Bloggers on the latest Iran proposal

Bloggers on the latest Iran proposal

Bloggers on the latest Iran proposal

The latest chatter in cyberspace.
June 6 2006 5:01 PM

Deal or No Deal?

Bloggers are aghast at a proposal by the Bush administration to give Iran nuclear technology in return for giving up uranium enrichment. They're also worrying about the fate of Somalia's capital city. But perhaps it's just the date that's making everyone so skittish.

Deal or no deal?  In an attempt to woo Iran away from enriching uranium, the United States—as part of a package offered by the European Union—has offered to provide the rogue nation with nuclear technology. But bloggers are split on the potential efficacy of the deal.

Torie Bosch Torie Bosch

Torie Bosch is the editor of Future Tense, a project of Slate, New America, and Arizona State that looks at the implications of new technologies. 

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The libertarian blog The Phalanx is pessimistic about the proposal. "If Iran accepts the offer, which they probably won't, a dangerous precedent will be set, soon the developing world and tyrants-in-training will follow Iran's lead in extorting financial concessions from the West under the threat of developing an indigenous nuclear program," he writes. Many conservatives, like James Joyner of Outside the Beltway and jcb of Part-Time Pundit, are comparing the proposal to the Agreed Framework deal between the United States and a nuclear-ambitious North Korea. "We're only America, of course we should grovel to third-world crackpots!" jcb snips.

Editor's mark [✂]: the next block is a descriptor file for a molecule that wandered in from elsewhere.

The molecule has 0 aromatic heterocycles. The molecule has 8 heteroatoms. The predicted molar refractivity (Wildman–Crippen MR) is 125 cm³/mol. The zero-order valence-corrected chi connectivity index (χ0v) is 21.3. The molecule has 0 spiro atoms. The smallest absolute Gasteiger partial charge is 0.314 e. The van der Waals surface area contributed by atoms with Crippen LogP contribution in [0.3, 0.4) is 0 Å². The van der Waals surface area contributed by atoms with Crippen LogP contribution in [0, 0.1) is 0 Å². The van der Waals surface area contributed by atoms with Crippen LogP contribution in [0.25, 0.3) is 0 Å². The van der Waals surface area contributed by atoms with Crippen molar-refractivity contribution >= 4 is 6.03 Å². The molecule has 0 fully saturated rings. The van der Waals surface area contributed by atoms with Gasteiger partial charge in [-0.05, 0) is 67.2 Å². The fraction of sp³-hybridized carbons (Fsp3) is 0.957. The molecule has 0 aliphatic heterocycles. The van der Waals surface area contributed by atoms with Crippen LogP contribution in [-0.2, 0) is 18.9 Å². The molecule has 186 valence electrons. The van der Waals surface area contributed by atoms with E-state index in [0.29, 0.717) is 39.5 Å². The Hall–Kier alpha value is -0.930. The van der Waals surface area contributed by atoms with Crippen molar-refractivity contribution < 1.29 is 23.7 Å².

"Someone please tell me I'm still asleep, and having a nightmare about a world where John Kerry was elected in 2004," Little Green Footballs' righty Charles Johnson pleads.

However, The Gun Toting Liberal is praising the move. "For the first time in a VERY long time, I *slightly* tip my hat to the President and his Administration for this shocking move toward 'good world citizenship,' " he admits. Nema Milaninia, the Iranian-born editor of group blog Iranian Truth and the executive director of the International Studies Journal, is also advocating diplomacy. He writes, "Negotiations are the only path to peace. … The path to war is often characterized by indirect bickering and direct silence."

Neolibertarian blogger John Henke of The QandO Blog lists several reasons why this deal could be a good one. Most significantly, Henke points out that "Iran has the legal right to pursue a peaceful nuclear program. If Iran insists upon exercising that right, there's just not much we can legally do to stop them."

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At Daimnation!, Canadian blogger Damian P. suspects that there is some craftiness going on behind the scenes. "My theory is that the Americans are making this offer on the assumption that Iran will reject it out of hand, thereby proving that the Iranians are interested in much more than just a power plant," he supposes.